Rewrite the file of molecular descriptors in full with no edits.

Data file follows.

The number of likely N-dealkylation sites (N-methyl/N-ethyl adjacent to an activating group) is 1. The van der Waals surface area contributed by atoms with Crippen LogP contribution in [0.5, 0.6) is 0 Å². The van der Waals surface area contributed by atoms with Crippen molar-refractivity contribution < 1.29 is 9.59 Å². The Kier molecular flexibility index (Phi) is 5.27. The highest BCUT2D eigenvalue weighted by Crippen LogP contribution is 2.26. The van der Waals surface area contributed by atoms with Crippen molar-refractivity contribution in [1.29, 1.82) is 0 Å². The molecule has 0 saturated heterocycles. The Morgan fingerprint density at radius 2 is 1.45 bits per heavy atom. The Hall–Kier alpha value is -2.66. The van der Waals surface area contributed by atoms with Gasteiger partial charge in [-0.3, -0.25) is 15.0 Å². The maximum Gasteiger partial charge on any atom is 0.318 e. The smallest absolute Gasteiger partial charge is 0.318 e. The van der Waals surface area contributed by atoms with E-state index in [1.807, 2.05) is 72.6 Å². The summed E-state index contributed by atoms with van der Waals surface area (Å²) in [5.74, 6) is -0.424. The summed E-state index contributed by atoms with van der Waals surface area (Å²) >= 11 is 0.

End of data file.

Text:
The number of likely N-dealkylation sites (N-methyl/N-ethyl adjacent to an activating group) is 1. The van der Waals surface area contributed by atoms with Crippen LogP contribution in [0.5, 0.6) is 0 Å². The van der Waals surface area contributed by atoms with Crippen molar-refractivity contribution < 1.29 is 9.59 Å². The Kier molecular flexibility index (Phi) is 5.27. The highest BCUT2D eigenvalue weighted by Crippen LogP contribution is 2.26. The van der Waals surface area contributed by atoms with Crippen molar-refractivity contribution in [1.29, 1.82) is 0 Å². The molecule has 0 saturated heterocycles. The Morgan fingerprint density at radius 2 is 1.45 bits per heavy atom. The Hall–Kier alpha value is -2.66. The van der Waals surface area contributed by atoms with Gasteiger partial charge in [-0.3, -0.25) is 15.0 Å². The maximum Gasteiger partial charge on any atom is 0.318 e. The smallest absolute Gasteiger partial charge is 0.318 e. The van der Waals surface area contributed by atoms with E-state index in [1.807, 2.05) is 72.6 Å². The summed E-state index contributed by atoms with van der Waals surface area (Å²) in [5.74, 6) is -0.424. The summed E-state index contributed by atoms with van der Waals surface area (Å²) >= 11 is 0.